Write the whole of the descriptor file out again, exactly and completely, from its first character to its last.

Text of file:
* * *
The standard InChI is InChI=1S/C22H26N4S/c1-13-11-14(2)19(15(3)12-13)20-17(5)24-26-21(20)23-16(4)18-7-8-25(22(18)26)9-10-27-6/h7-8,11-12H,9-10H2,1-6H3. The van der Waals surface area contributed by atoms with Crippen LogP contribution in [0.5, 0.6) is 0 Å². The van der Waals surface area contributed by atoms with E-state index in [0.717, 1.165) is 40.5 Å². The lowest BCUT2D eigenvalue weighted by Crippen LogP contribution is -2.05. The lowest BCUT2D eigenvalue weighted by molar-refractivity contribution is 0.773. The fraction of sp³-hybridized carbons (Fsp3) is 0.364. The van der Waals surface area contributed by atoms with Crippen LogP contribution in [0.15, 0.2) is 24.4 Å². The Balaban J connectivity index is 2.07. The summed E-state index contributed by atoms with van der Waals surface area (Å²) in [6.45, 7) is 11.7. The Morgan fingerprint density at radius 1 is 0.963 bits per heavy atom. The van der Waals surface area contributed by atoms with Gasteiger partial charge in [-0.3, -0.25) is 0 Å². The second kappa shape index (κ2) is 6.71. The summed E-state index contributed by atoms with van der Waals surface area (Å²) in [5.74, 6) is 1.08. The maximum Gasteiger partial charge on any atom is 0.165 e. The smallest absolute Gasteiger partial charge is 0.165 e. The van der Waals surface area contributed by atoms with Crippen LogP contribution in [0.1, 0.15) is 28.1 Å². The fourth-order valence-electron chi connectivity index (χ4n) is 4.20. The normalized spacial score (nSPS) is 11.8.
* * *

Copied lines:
The standard InChI is InChI=1S/C22H26N4S/c1-13-11-14(2)19(15(3)12-13)20-17(5)24-26-21(20)23-16(4)18-7-8-25(22(18)26)9-10-27-6/h7-8,11-12H,9-10H2,1-6H3. The van der Waals surface area contributed by atoms with Crippen LogP contribution in [0.5, 0.6) is 0 Å². The van der Waals surface area contributed by atoms with E-state index in [0.717, 1.165) is 40.5 Å². The lowest BCUT2D eigenvalue weighted by Crippen LogP contribution is -2.05. The lowest BCUT2D eigenvalue weighted by molar-refractivity contribution is 0.773. The fraction of sp³-hybridized carbons (Fsp3) is 0.364. The van der Waals surface area contributed by atoms with Crippen LogP contribution in [0.15, 0.2) is 24.4 Å². The Balaban J connectivity index is 2.07. The summed E-state index contributed by atoms with van der Waals surface area (Å²) in [6.45, 7) is 11.7. The Morgan fingerprint density at radius 1 is 0.963 bits per heavy atom. The van der Waals surface area contributed by atoms with Gasteiger partial charge in [-0.3, -0.25) is 0 Å². The second kappa shape index (κ2) is 6.71. The summed E-state index contributed by atoms with van der Waals surface area (Å²) in [5.74, 6) is 1.08. The maximum Gasteiger partial charge on any atom is 0.165 e. The smallest absolute Gasteiger partial charge is 0.165 e. The van der Waals surface area contributed by atoms with Crippen LogP contribution in [0.1, 0.15) is 28.1 Å². The fourth-order valence-electron chi connectivity index (χ4n) is 4.20. The normalized spacial score (nSPS) is 11.8.